Winged visitors at Kaggaladu

It is rearing time for the painted storks at Kaggaladu, a village near Sira taluk. These guests have landed in Sira from countries like Sri Lanka, New Zealand, Malaysia and Bangladesh. This has meant that Kaggaladu is one of the most interesting bird sanctuaries in Karnataka. Apart from painted storks, birds such as grey herons can also be found here.

These winged visitors first started landing at Sira 18 years ago. Ever since, the villagers have ensured that they treat the birds with utmost care. The birds start landing here from February and fly back during the month of August.

Grey herons have been nesting here on a single tamarind tree since 1993. Their numbers increased in 1996, when a lone tree in the neighbouring Muddakanahalli, on which these birds were nesting, was disturbed by poachers and some of them were killed. The villagers are so passionate about bird conservation that they stopped using tamarind from the trees, according to some locals.

The painted stork is a large bird with a yellow, long and heavy bill, slightly de-curved near the tip. It has a black band across the breast. These storks are found in large numbers near water bodies all over the subcontinent. Storks like to eat fish. The birds live on frog and snakes also. The area has abundant feed for them. The female stork lays three to five eggs usually.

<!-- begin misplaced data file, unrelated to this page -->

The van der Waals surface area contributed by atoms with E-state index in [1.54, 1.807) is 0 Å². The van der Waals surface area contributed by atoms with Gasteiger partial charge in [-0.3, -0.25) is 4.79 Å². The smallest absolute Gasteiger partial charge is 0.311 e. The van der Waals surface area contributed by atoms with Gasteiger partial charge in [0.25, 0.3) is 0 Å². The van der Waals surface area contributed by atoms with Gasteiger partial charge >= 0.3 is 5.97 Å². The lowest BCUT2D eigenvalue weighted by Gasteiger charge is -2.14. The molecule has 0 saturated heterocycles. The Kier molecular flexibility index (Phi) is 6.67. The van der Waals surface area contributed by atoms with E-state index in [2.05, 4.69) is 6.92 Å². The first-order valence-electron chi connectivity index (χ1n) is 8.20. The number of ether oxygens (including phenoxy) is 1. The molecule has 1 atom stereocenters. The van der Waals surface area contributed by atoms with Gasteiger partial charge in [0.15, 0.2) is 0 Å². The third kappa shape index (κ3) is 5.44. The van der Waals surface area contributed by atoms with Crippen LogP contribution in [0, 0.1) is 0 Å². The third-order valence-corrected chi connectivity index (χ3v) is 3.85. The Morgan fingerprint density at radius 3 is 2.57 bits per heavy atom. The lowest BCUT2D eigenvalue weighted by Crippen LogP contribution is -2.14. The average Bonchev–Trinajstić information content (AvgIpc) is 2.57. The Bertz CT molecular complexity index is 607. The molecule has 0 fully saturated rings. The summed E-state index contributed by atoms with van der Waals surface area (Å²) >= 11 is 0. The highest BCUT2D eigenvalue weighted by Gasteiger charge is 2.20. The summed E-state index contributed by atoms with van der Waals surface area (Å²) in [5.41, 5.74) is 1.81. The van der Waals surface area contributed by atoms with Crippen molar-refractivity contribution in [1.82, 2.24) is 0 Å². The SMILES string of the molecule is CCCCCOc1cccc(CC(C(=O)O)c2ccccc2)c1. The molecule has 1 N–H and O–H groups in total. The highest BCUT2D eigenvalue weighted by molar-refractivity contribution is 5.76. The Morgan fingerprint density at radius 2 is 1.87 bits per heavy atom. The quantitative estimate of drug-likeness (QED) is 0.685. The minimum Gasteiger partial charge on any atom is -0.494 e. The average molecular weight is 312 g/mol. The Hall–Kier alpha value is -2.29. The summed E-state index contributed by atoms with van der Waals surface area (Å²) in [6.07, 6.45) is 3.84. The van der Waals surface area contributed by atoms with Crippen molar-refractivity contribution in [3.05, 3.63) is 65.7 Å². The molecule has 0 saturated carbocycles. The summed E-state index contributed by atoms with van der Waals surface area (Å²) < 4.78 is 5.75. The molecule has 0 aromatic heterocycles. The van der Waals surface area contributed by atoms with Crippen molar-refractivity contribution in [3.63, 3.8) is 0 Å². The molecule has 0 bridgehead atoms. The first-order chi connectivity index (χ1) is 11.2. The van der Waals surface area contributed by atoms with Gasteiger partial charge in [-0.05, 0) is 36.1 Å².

Kaggaladu, a hamlet of Tumkur district, is located about nine kilometres to the north-west of Sira town on the Sira-Chengavara Main Road.

V L Prakasha

Bhat’s experiments with organic farming

His farm is his lab. Srinivas Bhat has conducted several experiments on his seven-and-a-half acres of land at Hiriadka in Udupi district. Bhat has won the Progressive Farmer Award instituted by the Central government. He has also won several other awards such as the Krishi Pandit  award instituted by the state government. His farm has a lot of areca trees.

Apart from this, he has grown coconut, aecanut, pepper, cocoa and vanilla. He also has a dairy. Bhat generates the organic manure needed for his crops from the organic waste on his fields.  Then, there is a wide variety of fruits and vegetables too on his plot. Srinivas reaps rich benefits from his farm and earns as much as Rs 12 lakh per year.

G P  Prabhakar Tumari